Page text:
The use of autonomy in collecting data for UK geo-intelligence remains a high priority for the Ministry of Defence. Their recently published Digital Strategy places data use and exploitation at the centre of their thinking. There are overlaps between the data ecosystem the Royal Navy will require and the data ecosystem able to support a net zero oceanographic capability. Partnering in development areas such as command and control of autonomous assets would be beneficial.
Microsoft and IBM, amongst others, are developing technology infrastructure that are moving towards net zero and would support any data ecosystem UKRI/NERC might require, with ambitions to be net zero by 2030. Engaging with technology companies that have strong net zero ambition and well-developed data ecosystem approaches may provide opportunities to develop a future NZOC.
The NZOC data ecosystem will need to be resilient to any unauthorised access or harmful intent by authorised users, not only to mitigate againstcyber attacks but also to ensure that data is appropriately access managed. Where possible, data will be freely available, but General Data Protection Regulation (GDPR), Intellectual Property Rights (IPR) and security concerns will all need to be addressed through appropriate data access management and licensing.
Develop a ‘data skills’ strategy that details how UKRI/NERC will support a plan for training the future generation of scientists and engineers/operators capable of developing, operating and using a digitally-enabled, net zero infrastructure. Promote and invest in Research Software Engineer careers across UKRI/NERC.
Ensure that all future activities that support the NZOC data ecosystem concept align with national and international best practices and follow the guidelines laid down in the NDPt framework. This will safeguard against the risk of incompatibility at a later stage.
Further develop the data flow architecture that allows data to flow from planning (MFP website) through capture, processing, storage and use with the aim of delivering FAIR data to multiple users across science, government, defence and business. Setting out the strategy for achieving this and prioritising development opportunities should be completed within 12 months.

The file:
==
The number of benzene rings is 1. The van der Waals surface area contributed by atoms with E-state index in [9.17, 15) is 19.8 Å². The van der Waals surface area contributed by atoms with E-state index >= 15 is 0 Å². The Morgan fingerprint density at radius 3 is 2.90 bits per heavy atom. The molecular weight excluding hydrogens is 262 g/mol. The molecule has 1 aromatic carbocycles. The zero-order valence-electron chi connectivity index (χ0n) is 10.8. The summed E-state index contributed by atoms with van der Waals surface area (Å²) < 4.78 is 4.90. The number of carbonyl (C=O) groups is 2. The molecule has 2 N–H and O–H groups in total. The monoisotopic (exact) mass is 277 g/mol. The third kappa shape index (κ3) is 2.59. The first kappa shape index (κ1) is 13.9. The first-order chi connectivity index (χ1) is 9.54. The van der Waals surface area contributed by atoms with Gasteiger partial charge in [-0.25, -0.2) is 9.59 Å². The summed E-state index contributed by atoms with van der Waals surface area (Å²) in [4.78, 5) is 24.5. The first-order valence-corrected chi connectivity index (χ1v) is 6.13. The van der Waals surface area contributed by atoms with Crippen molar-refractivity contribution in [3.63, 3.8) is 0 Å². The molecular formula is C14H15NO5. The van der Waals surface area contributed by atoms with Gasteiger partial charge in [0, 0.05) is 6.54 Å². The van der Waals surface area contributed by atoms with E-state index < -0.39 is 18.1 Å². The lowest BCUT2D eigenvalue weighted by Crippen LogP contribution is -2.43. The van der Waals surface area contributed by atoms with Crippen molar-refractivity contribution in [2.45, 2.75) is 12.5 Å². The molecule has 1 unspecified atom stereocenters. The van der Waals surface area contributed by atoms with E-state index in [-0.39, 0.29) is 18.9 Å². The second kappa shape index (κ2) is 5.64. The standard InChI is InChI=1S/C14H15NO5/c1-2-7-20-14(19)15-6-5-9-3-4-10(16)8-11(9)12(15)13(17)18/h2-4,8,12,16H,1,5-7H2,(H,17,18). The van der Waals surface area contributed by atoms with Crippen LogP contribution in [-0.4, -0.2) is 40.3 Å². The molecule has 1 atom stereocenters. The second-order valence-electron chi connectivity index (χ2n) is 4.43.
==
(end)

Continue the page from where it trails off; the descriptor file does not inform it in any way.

Scope a scalable data lake architecture capable of managing data from the widest spectrum of platforms (satellites, research vessels, MAS platforms, floats, moorings etc) and commission a pilot project to develop expertise in managing the data architecture across cloud, ship and shore-based infrastructure and test the concepts.
Develop a modelling capability that can dynamically assimilate observations in a moving frame (ship-following) at a resolution relevant for observation collection decision making, using modelling tools already well established within the community, e.g. NEMO, ERSEM, NEMOVAR. Use this as a pre-cursor to developing a digital twin of the expedition region to support that specific research expedition.
Incentivise, across UKRI (including InnovateUK), collaborations on the development of novel autonomous planning and optimisation (command and control) systems to maximise the usage of MAS platforms.
Align with the ‘Greening Government: ICT and Digital Services Strategy 2020-25, as the basis for reducing the carbon footprint of an NZOC data ecosystem.